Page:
The Mighty Mountain Will Punish the Bad

The Japanese film poster for Ginrei no hate aka SNOW TRAIL (1947).

Many people believe they are masters of their own fates but occasionally mother nature steps in to remind them that there are outside forces they cannot control such as a mountain wilderness or a blizzard or an avalanche. Such is the case in Snow Trail (Japanese title: Ginrei no hate, 1947), an engaging B-movie crime drama in which three bank robbers flee to the snow-covered slopes of Mount Hakuba, located in the northern alps of Nagano Prefecture. With the law in close pursuit, the trio soon find themselves in dire straits with no experience in mountain climbing or dealing with extreme weather conditions. Nature is simply indifference in such matters.  

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Woody Allen’s Comedy Experiment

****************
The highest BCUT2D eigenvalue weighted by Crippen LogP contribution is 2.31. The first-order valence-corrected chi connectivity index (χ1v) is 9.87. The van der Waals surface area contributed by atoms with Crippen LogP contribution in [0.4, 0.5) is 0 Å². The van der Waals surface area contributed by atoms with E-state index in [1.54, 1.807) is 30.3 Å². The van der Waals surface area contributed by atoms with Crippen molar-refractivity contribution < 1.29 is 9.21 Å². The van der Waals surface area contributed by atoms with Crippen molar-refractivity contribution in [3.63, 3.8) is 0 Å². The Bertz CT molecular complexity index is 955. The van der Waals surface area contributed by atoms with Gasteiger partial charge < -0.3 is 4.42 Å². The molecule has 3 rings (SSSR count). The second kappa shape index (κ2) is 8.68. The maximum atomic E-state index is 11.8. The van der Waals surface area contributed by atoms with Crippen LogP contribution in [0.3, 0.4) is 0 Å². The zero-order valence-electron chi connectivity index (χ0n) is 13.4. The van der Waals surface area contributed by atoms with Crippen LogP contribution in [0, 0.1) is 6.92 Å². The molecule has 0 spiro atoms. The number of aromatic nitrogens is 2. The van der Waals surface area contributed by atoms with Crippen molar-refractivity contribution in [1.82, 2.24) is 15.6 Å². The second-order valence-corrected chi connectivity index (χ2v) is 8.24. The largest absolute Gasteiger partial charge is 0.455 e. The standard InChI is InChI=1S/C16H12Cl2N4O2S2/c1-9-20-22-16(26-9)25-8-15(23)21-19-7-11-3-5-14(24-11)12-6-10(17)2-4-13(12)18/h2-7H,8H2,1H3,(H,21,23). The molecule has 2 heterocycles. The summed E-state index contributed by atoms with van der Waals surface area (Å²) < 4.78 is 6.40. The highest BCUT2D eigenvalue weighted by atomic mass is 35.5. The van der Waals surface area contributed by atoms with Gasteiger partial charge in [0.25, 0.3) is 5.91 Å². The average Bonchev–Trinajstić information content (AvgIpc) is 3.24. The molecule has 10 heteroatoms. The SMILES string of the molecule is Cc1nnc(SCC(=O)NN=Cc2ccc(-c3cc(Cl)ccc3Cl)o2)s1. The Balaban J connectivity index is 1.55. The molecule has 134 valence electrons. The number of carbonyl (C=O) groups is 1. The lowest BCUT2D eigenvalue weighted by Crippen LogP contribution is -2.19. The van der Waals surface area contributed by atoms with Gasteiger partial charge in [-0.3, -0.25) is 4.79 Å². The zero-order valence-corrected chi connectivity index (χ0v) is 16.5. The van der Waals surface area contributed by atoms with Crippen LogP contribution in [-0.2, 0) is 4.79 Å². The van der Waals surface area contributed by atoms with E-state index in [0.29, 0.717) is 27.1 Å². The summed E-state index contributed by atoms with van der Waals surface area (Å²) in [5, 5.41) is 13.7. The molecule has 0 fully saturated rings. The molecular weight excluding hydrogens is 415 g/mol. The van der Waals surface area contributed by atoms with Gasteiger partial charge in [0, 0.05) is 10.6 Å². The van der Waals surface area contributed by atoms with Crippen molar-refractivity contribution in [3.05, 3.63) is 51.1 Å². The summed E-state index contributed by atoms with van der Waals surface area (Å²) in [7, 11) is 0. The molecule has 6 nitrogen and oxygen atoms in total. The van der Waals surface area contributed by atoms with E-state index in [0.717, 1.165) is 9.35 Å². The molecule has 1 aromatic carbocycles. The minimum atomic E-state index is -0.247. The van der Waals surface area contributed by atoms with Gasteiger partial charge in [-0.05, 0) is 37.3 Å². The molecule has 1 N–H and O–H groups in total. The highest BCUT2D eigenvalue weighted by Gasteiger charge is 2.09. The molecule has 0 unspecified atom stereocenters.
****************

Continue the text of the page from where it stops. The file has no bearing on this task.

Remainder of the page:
By today’s standards, it doesn’t seem like such a novel movie concept — take a low-budget film, re-dub the soundtrack adding new dialogue, music and sound effects, and create an entirely new experience. You can trace pioneers in this technique back to the syndicated TV series Fractured Flickers hosted by Hans Conried in the early sixties and maybe even before that (Fractured Flickers took silent movies and gave them new soundtracks with voices, sound effects and music). Certainly one of the more famous practitioners of this idea is Woody Allen, who explored the possibilities of redubbing found footage – in his case, a Japanese spy movie – with What’s Up, Tiger Lily? (1966).  Continue reading